The platform was made out of 1/2 inch plywood. I gut it into three pieces of 2 1/2 feet by 4 feet, then screwd all three together, so it's an 1 1/2" thick.

 

The anlge iron is 1 1/2 aluminum. T

 

The bolts were 2''.

 

The PVC pipes diameter is 1 1/4". and buy a few feet of 1'' to make connectors.

 

If you have any more Q's just ask!

 

 

Joel

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Hey there,

 

that's pretty damn cool! I've built one too which is pretty similar, I'll post pics asap. Just wondering, how do you connect the pipes of the rails?

 

 

Thanks!

 

All you have to do to connect the pipe is buy one size smaller pipe to fit inside the pipe you have.

 

It's that simple!

 

 

Joel

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Looks good. Looks like the first dolly I made. The only tip for next time you build one, make the wheels right next to eachother instead of offset. If you get too much weight on the back, it will force the dolly to pull up and turn to the side (I know, cause my first dolly did that and it nearly took out a camera) when they are right next to eachother it takes a lot more backweight to make it overturn, since gravity doesn't really have an effect if they are side by side (its more likely to stay on track) than with the offset, since if enough weight is taken off the front wheels, the back will try and twist, which will push the front even further up and once those front clear, hold onto that camera.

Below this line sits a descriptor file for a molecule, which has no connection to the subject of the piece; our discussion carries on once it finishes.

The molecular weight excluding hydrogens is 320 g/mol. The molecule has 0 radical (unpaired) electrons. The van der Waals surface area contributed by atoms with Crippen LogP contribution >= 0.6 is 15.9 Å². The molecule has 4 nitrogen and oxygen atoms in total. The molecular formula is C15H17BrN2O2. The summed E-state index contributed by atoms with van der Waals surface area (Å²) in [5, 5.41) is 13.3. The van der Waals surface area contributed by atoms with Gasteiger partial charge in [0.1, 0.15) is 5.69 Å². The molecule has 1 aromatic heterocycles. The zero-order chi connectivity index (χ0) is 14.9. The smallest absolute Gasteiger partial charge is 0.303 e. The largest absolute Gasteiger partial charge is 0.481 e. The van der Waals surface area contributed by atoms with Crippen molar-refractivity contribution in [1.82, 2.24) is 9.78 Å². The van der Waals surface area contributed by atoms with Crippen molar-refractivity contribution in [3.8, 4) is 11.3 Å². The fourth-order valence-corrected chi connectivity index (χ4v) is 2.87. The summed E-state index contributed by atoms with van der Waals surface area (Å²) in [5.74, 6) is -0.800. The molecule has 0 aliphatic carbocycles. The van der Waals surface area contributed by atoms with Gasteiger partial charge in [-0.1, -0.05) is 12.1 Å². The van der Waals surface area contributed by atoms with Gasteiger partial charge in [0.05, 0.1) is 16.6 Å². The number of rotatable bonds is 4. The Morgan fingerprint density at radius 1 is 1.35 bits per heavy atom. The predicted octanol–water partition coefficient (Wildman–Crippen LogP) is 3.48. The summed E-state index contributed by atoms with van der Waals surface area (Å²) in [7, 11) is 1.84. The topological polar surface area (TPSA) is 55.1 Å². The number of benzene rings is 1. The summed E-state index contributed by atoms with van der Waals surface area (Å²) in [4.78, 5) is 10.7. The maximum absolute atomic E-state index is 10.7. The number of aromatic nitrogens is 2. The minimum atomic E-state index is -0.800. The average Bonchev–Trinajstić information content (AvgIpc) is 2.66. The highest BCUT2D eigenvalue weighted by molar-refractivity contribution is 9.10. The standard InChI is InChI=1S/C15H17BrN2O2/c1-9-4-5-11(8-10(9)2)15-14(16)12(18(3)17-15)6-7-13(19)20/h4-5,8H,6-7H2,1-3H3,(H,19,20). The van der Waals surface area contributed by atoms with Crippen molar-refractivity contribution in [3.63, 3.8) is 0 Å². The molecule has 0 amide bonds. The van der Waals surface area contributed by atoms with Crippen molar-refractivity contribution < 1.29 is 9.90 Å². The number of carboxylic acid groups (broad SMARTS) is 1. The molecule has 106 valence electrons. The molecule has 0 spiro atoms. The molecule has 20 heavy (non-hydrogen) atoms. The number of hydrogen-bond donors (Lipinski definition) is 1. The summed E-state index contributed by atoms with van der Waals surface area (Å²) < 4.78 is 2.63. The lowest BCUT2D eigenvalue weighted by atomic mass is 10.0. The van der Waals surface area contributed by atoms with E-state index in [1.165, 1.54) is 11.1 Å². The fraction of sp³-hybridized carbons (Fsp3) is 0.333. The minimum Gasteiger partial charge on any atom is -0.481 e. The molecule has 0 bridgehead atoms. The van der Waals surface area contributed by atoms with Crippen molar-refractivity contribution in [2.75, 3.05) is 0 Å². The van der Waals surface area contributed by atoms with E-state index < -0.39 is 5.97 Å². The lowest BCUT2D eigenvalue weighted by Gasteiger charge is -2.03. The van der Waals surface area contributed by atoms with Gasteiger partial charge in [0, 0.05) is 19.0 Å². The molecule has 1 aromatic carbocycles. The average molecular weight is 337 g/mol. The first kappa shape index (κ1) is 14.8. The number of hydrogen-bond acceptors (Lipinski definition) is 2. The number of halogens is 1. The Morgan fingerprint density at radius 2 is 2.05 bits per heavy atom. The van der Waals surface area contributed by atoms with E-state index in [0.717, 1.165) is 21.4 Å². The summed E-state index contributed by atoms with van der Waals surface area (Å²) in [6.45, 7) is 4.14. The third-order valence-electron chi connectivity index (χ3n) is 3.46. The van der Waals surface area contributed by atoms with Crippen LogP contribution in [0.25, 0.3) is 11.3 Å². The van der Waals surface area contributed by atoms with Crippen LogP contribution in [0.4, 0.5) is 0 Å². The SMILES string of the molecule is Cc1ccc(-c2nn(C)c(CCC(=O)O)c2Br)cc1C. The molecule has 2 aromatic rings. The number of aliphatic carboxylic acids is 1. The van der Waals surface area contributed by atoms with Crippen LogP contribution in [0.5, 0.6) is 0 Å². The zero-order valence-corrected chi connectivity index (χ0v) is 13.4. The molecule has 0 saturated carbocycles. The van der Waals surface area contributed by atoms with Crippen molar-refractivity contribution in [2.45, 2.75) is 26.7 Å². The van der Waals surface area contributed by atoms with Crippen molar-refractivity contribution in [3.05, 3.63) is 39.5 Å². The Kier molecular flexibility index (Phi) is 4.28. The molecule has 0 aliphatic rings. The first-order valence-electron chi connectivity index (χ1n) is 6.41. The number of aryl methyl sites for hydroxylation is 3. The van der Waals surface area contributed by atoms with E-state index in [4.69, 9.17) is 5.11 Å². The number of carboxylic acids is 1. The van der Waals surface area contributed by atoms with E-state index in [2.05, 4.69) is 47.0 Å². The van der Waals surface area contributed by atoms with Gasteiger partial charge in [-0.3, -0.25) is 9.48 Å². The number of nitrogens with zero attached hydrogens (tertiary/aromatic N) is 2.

Also, push bars are key, your dolly grips will thank you.

 

Looks good though, get some shots on it and let us see the result.

 

 

Thanks,